No January blues for Employees on Zero Hour Contracts
Following on from our Employment Bulletin in September 2014 regarding zero hours contracts, the Government has brought into force the Exclusivity Terms in Zero Hours Contracts (Redress) Regulations 2015.
Please follow this link to review our previous article in which we considered in detail the issues surrounding exclusivity clauses in zero hours contracts.
Exclusivity clauses are clauses in a contract that prevent an employee from working for another employer. In the case of zero hour workers, this can create particular hardship where the employee is typically not guaranteed any amount of work from their employer.
Exclusivity clauses in zero hours contracts which prohibit a worker from working for another employer are now rendered unenforceable by the insertion of the Small Business, Enterprise and Employment Act 2015 into the Employment Rights Act 1996.
The regulations were brought into force on 11 January 2016. They entitle employees on zero hours contracts with the right not to be unfairly dismissed if the reason, or the principle reason, is that the employee failed to comply with an exclusivity clause. Further protection is granted to a worker if by working under a zero hours contract they are subjected to any detriment by, or as a result of any act, or deliberate failure to act, carried out by an employer for the reason that the worker has failed to comply with an exclusivity clause.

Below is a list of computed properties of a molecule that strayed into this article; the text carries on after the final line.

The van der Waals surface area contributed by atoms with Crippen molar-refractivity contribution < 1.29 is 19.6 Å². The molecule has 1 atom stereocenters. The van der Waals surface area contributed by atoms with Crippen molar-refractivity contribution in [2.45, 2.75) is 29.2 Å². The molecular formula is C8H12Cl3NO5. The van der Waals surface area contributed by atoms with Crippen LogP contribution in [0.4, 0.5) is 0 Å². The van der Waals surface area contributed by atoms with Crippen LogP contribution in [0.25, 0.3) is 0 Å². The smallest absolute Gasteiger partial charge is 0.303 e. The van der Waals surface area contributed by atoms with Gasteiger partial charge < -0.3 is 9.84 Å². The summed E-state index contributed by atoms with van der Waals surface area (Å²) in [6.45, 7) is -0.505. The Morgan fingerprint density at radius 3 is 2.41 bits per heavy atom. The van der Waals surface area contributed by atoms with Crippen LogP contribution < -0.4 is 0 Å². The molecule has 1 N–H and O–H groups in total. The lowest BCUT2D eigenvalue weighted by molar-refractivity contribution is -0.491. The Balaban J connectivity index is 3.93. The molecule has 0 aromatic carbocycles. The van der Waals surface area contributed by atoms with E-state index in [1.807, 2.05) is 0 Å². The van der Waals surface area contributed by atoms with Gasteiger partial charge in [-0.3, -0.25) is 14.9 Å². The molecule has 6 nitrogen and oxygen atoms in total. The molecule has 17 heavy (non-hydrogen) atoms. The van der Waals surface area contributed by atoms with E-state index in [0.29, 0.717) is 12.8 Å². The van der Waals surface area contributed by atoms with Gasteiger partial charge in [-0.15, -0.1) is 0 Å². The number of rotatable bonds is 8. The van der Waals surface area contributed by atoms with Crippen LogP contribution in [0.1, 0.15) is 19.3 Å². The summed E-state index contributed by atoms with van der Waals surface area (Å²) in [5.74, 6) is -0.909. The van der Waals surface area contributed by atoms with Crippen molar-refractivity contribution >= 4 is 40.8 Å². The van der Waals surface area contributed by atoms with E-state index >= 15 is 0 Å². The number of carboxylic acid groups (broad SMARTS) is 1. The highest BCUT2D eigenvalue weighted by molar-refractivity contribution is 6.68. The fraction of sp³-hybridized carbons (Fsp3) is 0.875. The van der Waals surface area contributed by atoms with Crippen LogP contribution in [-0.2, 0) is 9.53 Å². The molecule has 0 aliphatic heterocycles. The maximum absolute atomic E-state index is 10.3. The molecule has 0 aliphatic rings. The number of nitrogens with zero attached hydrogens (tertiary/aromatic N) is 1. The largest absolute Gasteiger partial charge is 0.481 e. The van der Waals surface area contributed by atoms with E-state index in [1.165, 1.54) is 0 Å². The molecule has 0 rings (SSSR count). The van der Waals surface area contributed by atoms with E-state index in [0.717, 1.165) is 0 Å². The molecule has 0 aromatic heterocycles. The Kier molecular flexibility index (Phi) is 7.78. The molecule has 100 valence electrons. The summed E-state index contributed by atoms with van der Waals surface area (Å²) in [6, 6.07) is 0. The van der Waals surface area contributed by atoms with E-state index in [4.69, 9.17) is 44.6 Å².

Pam Sidhu comments: “These new regulations give enhanced rights to zero hours workers. It is important to note that the above right, not to be unfairly dismissed, is not subject to a qualifying period of employment (i.e. two years of service). Hence, where an employer has breached these rights then the zero hour employee will be able to issue a claim in the tribunal and seek a declaration and/or compensation, irrespective of level of employment service.”